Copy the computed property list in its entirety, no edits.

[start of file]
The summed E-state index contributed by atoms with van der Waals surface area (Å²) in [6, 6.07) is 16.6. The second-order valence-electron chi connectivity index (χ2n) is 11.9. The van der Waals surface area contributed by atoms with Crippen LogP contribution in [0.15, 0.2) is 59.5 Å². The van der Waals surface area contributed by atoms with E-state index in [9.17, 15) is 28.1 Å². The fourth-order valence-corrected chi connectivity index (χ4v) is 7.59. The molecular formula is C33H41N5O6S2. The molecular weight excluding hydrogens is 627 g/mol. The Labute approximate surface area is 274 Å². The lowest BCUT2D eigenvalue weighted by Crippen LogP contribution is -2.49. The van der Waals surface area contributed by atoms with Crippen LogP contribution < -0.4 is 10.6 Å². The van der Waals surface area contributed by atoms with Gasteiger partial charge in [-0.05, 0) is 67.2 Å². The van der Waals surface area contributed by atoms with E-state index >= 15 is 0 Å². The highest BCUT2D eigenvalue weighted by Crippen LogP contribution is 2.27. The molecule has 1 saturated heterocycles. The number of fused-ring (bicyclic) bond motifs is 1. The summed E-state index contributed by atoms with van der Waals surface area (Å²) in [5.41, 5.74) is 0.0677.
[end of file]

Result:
The summed E-state index contributed by atoms with van der Waals surface area (Å²) in [6, 6.07) is 16.6. The second-order valence-electron chi connectivity index (χ2n) is 11.9. The van der Waals surface area contributed by atoms with Crippen LogP contribution in [0.15, 0.2) is 59.5 Å². The van der Waals surface area contributed by atoms with E-state index in [9.17, 15) is 28.1 Å². The fourth-order valence-corrected chi connectivity index (χ4v) is 7.59. The molecular formula is C33H41N5O6S2. The molecular weight excluding hydrogens is 627 g/mol. The Labute approximate surface area is 274 Å². The lowest BCUT2D eigenvalue weighted by Crippen LogP contribution is -2.49. The van der Waals surface area contributed by atoms with Crippen LogP contribution < -0.4 is 10.6 Å². The van der Waals surface area contributed by atoms with Gasteiger partial charge in [-0.05, 0) is 67.2 Å². The van der Waals surface area contributed by atoms with E-state index >= 15 is 0 Å². The highest BCUT2D eigenvalue weighted by Crippen LogP contribution is 2.27. The molecule has 1 saturated heterocycles. The number of fused-ring (bicyclic) bond motifs is 1. The summed E-state index contributed by atoms with van der Waals surface area (Å²) in [5.41, 5.74) is 0.0677.